Ways to lift correctly and avoid straining your body

Lifting and bearing heavy loads are common work tasks at many workplaces. To avoid straining the body, one must have the right knowledge about lifting. A workplace that works toward promoting ergonomic work methods enhances the work environment and simultaneously invests in employees' health.
A man loads boxes onto a transport trolley

What happens if you lift incorrectly?

The most common mistake is that we lift with the back instead of with the legs. This can put a lot of strain on the disks in your back. Unfortunately, you don't always get any warning signs before problems in your back start to show. In addition, heavy lifting can affect the body long term by accelerating signs of aging such as joint wear and tear.

Anna Millbourn Olander, ergonomist and licensed physiotherapist, gives us tips on what to think about when lifting heavy things or if your work involves repeated lifting.

"The very best thing is if you can avoid lifting and instead push, pull or roll the load with the help of a transport trolley or some other aid. If you do not have the opportunity to do so, it is important to lift correctly, take breaks and vary the work tasks. I think you should learn a good lifting technique and always use it, regardless of whether you're picking up a pencil or lifting a large television."
I usually say that when you can't maintain a good lifting technique, then it's too heavy.

What counts as heavy lifting?

There is no telling how heavy you can lift without risk of injury. The distance from the body, how easy you can grasp the object, the surface you stand on and the height you lift from affect how large the load will be. Likewise, how often you lift.

What needs to be considered when lifting heavy objects?

"Think about how weightlifters do. They lift huge weights, but close, close to the body and with a straight back. It's the legs that have to work. It's also important to remember that it's not only heavy lifts that are harmful, smaller weights can also mean a big load if you lift often or too far from the body," says Anna Millbourn Olander.
A manual stacker in use in a workshop

Create the correct conditions for lifting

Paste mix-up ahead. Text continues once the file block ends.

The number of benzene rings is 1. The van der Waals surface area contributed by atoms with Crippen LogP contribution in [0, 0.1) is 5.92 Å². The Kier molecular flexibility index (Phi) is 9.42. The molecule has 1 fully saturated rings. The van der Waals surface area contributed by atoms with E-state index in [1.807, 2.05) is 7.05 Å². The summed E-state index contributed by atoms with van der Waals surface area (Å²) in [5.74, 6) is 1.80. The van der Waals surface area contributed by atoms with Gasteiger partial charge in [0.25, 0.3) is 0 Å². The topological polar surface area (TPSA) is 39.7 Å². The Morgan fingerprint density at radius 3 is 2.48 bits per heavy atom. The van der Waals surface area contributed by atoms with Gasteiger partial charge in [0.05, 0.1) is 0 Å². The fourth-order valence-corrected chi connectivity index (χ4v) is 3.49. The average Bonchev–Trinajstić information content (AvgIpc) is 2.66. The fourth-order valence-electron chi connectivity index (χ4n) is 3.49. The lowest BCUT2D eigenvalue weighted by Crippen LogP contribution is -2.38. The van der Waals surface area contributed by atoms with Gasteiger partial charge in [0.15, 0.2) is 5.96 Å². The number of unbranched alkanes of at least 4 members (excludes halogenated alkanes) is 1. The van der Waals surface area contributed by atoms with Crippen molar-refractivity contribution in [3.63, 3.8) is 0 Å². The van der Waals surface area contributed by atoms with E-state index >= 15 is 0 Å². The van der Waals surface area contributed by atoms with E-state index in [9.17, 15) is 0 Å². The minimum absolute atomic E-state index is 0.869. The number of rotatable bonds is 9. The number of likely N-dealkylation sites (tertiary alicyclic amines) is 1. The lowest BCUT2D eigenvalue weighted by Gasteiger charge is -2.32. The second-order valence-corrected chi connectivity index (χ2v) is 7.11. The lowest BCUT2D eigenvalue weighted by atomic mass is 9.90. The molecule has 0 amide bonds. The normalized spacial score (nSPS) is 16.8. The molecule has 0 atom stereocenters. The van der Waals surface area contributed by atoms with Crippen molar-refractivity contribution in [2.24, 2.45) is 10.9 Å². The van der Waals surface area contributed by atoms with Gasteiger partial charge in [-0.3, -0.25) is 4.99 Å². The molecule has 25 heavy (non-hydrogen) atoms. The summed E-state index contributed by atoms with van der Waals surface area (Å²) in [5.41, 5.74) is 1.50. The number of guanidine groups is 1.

By thinking about ergonomics when designing the workplace, many injuries can be prevented. Anna Millbourn Olander emphasizes that it is not enough to have lifting aids such as a pallet lifter or a lifting table. Everyone must know how to use them, they must be easily accessible and there must be time to use them safely.

Make room for lifting
If it's not possible to avoid lifting, it's important that there is plenty of space so that you can lift correctly, without twisting your body, and that the surface is level. It's also a good idea to place heavy objects at an easily accessible height

Relieve your back with counter movements
If you have a job with a lot of lifting, counter movements are a good way to prevent injuries. These are relieving exercises, which help to keep the back healthy.

If you have tasks where you're constantly bending forward, make it a habit to put your hands behind your back and bend backwards at least once an hour. A tip that even those who sit leaning forward over a desk all day can benefit from.
A man moves boxes using a forklift
Magazine trolley JONES
A sorting cart filled with binders in an office, in the background a bookshelf can be seen
Pickup truck CLIP

Four simple tips for sustainable lifting

1. Push, pull or roll instead of carrying. A simple but very effective way to avoid wear and tear damage. Regardless of whether you are moving folders in the office or heavy equipment in industry, it is good to use a transport trolley. Even light lifting that is repeated often can affect the body negatively.

2. Keep the most important things close at hand. Avoid bending down or reaching for things unnecessarily. In the workshop, it is perfect to have tool boards above the workbench. In the office, it is good to store the things you use most on the desk or at working height in cupboards or shelves.

3. Do not place heavy objects high up or far down. Don't place heavy objects on the floor. The things that weigh the most or that you use most often should be stored at stomach height. Preferably store nothing below knee height or above shoulder height.

4. Lift heavy objects close to the body. Bend your knees and keep your back straight, this way the load is on the legs instead of the back.

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